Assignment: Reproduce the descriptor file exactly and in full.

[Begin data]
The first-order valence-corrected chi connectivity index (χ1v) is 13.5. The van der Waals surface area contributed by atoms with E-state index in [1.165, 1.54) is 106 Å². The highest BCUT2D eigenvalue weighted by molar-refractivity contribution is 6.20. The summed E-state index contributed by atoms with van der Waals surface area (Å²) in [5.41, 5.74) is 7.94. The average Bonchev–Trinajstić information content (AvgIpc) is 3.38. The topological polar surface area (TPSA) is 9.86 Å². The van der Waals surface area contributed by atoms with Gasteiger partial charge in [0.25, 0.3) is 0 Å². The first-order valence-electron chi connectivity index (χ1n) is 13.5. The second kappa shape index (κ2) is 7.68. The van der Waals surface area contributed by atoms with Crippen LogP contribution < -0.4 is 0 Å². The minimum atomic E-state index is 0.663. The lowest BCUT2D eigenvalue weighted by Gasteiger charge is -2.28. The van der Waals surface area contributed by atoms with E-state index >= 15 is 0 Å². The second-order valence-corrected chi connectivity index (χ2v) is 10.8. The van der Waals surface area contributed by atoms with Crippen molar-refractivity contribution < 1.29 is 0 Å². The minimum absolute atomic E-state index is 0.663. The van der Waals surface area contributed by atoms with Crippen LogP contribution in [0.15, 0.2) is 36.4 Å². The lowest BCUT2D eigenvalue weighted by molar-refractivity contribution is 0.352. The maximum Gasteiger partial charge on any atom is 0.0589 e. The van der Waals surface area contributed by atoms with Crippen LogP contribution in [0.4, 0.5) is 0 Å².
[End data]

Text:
The first-order valence-corrected chi connectivity index (χ1v) is 13.5. The van der Waals surface area contributed by atoms with E-state index in [1.165, 1.54) is 106 Å². The highest BCUT2D eigenvalue weighted by molar-refractivity contribution is 6.20. The summed E-state index contributed by atoms with van der Waals surface area (Å²) in [5.41, 5.74) is 7.94. The average Bonchev–Trinajstić information content (AvgIpc) is 3.38. The topological polar surface area (TPSA) is 9.86 Å². The van der Waals surface area contributed by atoms with Gasteiger partial charge in [0.25, 0.3) is 0 Å². The first-order valence-electron chi connectivity index (χ1n) is 13.5. The second kappa shape index (κ2) is 7.68. The van der Waals surface area contributed by atoms with Crippen LogP contribution < -0.4 is 0 Å². The minimum atomic E-state index is 0.663. The lowest BCUT2D eigenvalue weighted by Gasteiger charge is -2.28. The van der Waals surface area contributed by atoms with E-state index >= 15 is 0 Å². The second-order valence-corrected chi connectivity index (χ2v) is 10.8. The van der Waals surface area contributed by atoms with Crippen molar-refractivity contribution < 1.29 is 0 Å². The minimum absolute atomic E-state index is 0.663. The van der Waals surface area contributed by atoms with Crippen LogP contribution in [0.15, 0.2) is 36.4 Å². The lowest BCUT2D eigenvalue weighted by molar-refractivity contribution is 0.352. The maximum Gasteiger partial charge on any atom is 0.0589 e. The van der Waals surface area contributed by atoms with Crippen LogP contribution in [0.4, 0.5) is 0 Å².